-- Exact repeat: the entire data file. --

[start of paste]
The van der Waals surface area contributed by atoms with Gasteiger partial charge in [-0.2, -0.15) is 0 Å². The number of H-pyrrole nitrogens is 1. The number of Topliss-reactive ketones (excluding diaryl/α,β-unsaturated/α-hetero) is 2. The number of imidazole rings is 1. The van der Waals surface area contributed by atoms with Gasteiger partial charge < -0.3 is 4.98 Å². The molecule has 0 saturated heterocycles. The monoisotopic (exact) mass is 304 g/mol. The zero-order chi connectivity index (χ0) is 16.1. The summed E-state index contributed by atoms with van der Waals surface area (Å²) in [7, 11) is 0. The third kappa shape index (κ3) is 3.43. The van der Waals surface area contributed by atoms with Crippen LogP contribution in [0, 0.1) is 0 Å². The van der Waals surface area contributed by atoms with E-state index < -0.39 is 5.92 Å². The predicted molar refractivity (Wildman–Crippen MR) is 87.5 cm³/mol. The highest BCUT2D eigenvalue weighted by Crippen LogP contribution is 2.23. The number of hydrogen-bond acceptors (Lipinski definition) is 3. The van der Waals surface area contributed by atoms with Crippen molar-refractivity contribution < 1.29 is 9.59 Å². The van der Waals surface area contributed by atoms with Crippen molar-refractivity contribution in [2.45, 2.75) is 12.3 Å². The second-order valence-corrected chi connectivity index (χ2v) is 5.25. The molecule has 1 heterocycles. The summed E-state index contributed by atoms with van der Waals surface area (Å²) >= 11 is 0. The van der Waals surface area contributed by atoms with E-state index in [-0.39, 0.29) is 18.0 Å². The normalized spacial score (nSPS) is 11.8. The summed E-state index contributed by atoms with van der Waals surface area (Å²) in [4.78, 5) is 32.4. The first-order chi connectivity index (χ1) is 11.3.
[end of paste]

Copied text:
The van der Waals surface area contributed by atoms with Gasteiger partial charge in [-0.2, -0.15) is 0 Å². The number of H-pyrrole nitrogens is 1. The number of Topliss-reactive ketones (excluding diaryl/α,β-unsaturated/α-hetero) is 2. The number of imidazole rings is 1. The van der Waals surface area contributed by atoms with Gasteiger partial charge < -0.3 is 4.98 Å². The molecule has 0 saturated heterocycles. The monoisotopic (exact) mass is 304 g/mol. The zero-order chi connectivity index (χ0) is 16.1. The summed E-state index contributed by atoms with van der Waals surface area (Å²) in [7, 11) is 0. The third kappa shape index (κ3) is 3.43. The van der Waals surface area contributed by atoms with Crippen LogP contribution in [0, 0.1) is 0 Å². The van der Waals surface area contributed by atoms with E-state index < -0.39 is 5.92 Å². The predicted molar refractivity (Wildman–Crippen MR) is 87.5 cm³/mol. The highest BCUT2D eigenvalue weighted by Crippen LogP contribution is 2.23. The number of hydrogen-bond acceptors (Lipinski definition) is 3. The van der Waals surface area contributed by atoms with Crippen molar-refractivity contribution < 1.29 is 9.59 Å². The van der Waals surface area contributed by atoms with Crippen molar-refractivity contribution in [2.45, 2.75) is 12.3 Å². The second-order valence-corrected chi connectivity index (χ2v) is 5.25. The molecule has 1 heterocycles. The summed E-state index contributed by atoms with van der Waals surface area (Å²) >= 11 is 0. The van der Waals surface area contributed by atoms with E-state index in [-0.39, 0.29) is 18.0 Å². The normalized spacial score (nSPS) is 11.8. The summed E-state index contributed by atoms with van der Waals surface area (Å²) in [4.78, 5) is 32.4. The first-order chi connectivity index (χ1) is 11.3.